ARTS IN WORSHIP
Bethesda's Pipe Organ
Bethesda had built a new church building near downtown Moorhead in 1905, just in time to celebrate its 25th anniversary. In 1917, when Swedish was still the language of its worship services, the Young People’s Society purchased a new pipe organ for Bethesda with about 10 ranks of pipes, built by the Hillgreen-Lane Organ Builders of Alliance, Ohio. They were a company busy making organs for churches and theaters and likely bought their organ pipes from the A. R. Schopps, which built pipes for the organ builders who had located around them, including Holtkamp, Schantz, Page and others.
In the 1950s, Gottfred Nelson of Dalton, Minnesota did some re-arranging of the organ and its pipes.
In March of 1966, tragedy struck. A terrible winter storm dumped snow down the belfry and it landed on top of the Swell box which contained all the pipe work for the top manual. The snow melted and severely damaged the organ, rendering it unplayable.
The Johnson Organ Company of Moorhead signed a contract to not only rebuild the organ but enlarge it. The new pipes were made by Durst Organ Supply of Erie, Pennsylvania. This was the first organ in Moorhead to have solid state switching. The major rebuild was done in 1967 when the organ was 50 years old. The photo below shows the organ just as Lance Johnson finished his rebuild, with 18 ranks.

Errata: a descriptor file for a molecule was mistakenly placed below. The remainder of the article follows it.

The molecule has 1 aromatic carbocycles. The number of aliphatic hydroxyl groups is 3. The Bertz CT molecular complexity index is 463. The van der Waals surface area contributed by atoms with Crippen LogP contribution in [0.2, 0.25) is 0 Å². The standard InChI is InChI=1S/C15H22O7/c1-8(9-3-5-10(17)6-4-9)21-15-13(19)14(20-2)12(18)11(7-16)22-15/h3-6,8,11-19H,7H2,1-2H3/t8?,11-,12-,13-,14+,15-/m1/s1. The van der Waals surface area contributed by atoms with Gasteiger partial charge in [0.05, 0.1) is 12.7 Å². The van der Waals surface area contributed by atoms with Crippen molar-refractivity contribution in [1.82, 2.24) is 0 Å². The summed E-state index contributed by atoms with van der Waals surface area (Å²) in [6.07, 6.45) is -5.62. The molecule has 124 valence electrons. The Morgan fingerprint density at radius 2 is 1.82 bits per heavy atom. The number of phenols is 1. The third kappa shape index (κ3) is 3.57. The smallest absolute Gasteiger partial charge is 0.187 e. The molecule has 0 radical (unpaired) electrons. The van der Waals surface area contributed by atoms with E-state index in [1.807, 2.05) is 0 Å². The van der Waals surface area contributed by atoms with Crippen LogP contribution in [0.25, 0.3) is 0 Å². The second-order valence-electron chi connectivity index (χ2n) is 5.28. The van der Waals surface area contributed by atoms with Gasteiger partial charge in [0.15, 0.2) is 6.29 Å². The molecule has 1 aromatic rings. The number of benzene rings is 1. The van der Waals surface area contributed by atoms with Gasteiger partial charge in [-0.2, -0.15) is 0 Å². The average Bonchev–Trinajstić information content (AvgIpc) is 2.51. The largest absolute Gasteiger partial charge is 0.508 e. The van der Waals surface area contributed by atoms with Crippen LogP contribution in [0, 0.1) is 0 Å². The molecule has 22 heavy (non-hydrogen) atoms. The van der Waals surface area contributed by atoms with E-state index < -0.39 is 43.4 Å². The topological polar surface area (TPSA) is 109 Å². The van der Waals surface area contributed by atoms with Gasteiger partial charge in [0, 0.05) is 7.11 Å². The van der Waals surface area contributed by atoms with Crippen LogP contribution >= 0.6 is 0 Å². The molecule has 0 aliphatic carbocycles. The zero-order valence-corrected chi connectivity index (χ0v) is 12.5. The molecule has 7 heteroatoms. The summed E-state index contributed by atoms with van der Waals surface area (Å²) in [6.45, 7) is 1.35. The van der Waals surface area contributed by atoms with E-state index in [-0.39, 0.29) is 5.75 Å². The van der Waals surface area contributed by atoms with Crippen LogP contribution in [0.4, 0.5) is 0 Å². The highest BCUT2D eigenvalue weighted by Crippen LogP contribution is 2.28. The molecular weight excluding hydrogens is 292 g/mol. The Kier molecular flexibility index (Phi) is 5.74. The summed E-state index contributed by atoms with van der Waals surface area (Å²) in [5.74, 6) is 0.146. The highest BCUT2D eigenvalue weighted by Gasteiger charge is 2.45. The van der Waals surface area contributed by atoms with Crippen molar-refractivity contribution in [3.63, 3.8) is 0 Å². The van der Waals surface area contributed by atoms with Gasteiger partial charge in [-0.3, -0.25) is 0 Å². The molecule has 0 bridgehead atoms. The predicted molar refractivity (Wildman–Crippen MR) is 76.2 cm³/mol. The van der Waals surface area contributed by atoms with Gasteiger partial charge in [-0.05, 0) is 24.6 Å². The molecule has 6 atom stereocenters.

Just in front of the organ in the photo, you can see a white painted rod, one of several that had been installed to keep the church’s brick walls from bulging outward. Louise Lund remembers one of her sons sitting with her in the balcony and describing how he would love to get on that rod and swing on it from one wall to the next. That instability of the brick walls was one of the reasons Bethesda decided they needed a new church building.
And so, when the church was sold, the pipe organ took a trip south. The organ was dismantled, stored and then installed in the new church in South Moorhead. Over the years, a few new items were added such as a rank of wooden flutes called the “copula.” The new wooden pipes were built by Gerald Schjellberg, a talented woodworker from Moorhead.
We don’t have a complete list of the organists. Mrs. O.G. Berg was the pastor’s wife who played for 25 years, but we don’t even know her first name. Margery Possehl played the organ for many years and also directed the choirs and built up the size and quality of Bethesda’s music program.
Bethesda, now 137 years old, continues to be grateful for their musical heritage, this fine instrument and those who have played it.
Mrs. O.G. Berg 1920-1945
Margery Possehl 1962-1996
Bill Tweten 1997-1998
Dorothy Koopman 2000-2004
Dan Brueggeman, Ryan Moorse, Sue Knorr, Peter Rogahn took
turns from 2004-2006
Sally Harmon 2006-2010
Thomas Hanson 2010-current